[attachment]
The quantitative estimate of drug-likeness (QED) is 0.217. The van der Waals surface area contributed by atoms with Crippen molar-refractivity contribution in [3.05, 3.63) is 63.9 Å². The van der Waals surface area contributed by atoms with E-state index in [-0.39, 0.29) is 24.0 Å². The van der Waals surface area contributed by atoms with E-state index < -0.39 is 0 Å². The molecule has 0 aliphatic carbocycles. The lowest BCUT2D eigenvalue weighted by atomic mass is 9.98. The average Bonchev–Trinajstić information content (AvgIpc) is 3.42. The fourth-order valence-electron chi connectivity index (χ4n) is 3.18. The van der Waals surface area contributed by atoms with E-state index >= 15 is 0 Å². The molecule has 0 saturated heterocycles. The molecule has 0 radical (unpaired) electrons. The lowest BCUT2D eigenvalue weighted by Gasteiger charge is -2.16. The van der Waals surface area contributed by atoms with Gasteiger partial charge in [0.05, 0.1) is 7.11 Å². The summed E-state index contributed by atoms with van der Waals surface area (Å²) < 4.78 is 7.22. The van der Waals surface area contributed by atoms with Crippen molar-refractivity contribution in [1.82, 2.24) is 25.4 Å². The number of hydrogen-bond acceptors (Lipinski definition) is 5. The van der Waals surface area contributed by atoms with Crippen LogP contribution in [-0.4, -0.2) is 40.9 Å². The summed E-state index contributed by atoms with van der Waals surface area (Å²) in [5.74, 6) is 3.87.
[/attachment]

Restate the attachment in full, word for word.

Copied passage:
The quantitative estimate of drug-likeness (QED) is 0.217. The van der Waals surface area contributed by atoms with Crippen molar-refractivity contribution in [3.05, 3.63) is 63.9 Å². The van der Waals surface area contributed by atoms with E-state index in [-0.39, 0.29) is 24.0 Å². The van der Waals surface area contributed by atoms with E-state index < -0.39 is 0 Å². The molecule has 0 aliphatic carbocycles. The lowest BCUT2D eigenvalue weighted by atomic mass is 9.98. The average Bonchev–Trinajstić information content (AvgIpc) is 3.42. The fourth-order valence-electron chi connectivity index (χ4n) is 3.18. The van der Waals surface area contributed by atoms with E-state index >= 15 is 0 Å². The molecule has 0 saturated heterocycles. The molecule has 0 radical (unpaired) electrons. The lowest BCUT2D eigenvalue weighted by Gasteiger charge is -2.16. The van der Waals surface area contributed by atoms with Gasteiger partial charge in [0.05, 0.1) is 7.11 Å². The summed E-state index contributed by atoms with van der Waals surface area (Å²) < 4.78 is 7.22. The van der Waals surface area contributed by atoms with Crippen molar-refractivity contribution in [1.82, 2.24) is 25.4 Å². The number of hydrogen-bond acceptors (Lipinski definition) is 5. The van der Waals surface area contributed by atoms with Crippen LogP contribution in [-0.4, -0.2) is 40.9 Å². The summed E-state index contributed by atoms with van der Waals surface area (Å²) in [5.74, 6) is 3.87.